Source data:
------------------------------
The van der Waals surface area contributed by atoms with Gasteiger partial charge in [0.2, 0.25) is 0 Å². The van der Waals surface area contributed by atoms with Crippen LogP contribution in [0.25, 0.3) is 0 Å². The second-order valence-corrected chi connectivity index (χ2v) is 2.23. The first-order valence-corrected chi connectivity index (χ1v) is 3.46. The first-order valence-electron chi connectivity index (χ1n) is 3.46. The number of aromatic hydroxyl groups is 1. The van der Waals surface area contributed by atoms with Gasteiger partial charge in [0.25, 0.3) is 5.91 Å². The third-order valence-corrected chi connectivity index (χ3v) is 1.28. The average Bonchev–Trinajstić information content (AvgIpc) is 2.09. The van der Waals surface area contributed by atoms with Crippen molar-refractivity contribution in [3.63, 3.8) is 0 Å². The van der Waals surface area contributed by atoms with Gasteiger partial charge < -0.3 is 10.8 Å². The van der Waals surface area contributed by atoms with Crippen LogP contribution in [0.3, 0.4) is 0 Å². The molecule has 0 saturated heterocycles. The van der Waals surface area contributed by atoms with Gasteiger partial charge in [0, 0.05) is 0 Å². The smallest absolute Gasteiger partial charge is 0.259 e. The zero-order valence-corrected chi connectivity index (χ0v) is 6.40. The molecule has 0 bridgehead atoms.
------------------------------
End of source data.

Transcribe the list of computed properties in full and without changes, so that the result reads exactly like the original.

The van der Waals surface area contributed by atoms with Gasteiger partial charge in [0.2, 0.25) is 0 Å². The van der Waals surface area contributed by atoms with Crippen LogP contribution in [0.25, 0.3) is 0 Å². The second-order valence-corrected chi connectivity index (χ2v) is 2.23. The first-order valence-corrected chi connectivity index (χ1v) is 3.46. The first-order valence-electron chi connectivity index (χ1n) is 3.46. The number of aromatic hydroxyl groups is 1. The van der Waals surface area contributed by atoms with Gasteiger partial charge in [0.25, 0.3) is 5.91 Å². The third-order valence-corrected chi connectivity index (χ3v) is 1.28. The average Bonchev–Trinajstić information content (AvgIpc) is 2.09. The van der Waals surface area contributed by atoms with Crippen molar-refractivity contribution in [3.63, 3.8) is 0 Å². The van der Waals surface area contributed by atoms with Gasteiger partial charge < -0.3 is 10.8 Å². The van der Waals surface area contributed by atoms with Crippen LogP contribution in [0.3, 0.4) is 0 Å². The molecule has 0 saturated heterocycles. The van der Waals surface area contributed by atoms with Gasteiger partial charge in [0, 0.05) is 0 Å². The smallest absolute Gasteiger partial charge is 0.259 e. The zero-order valence-corrected chi connectivity index (χ0v) is 6.40. The molecule has 0 bridgehead atoms.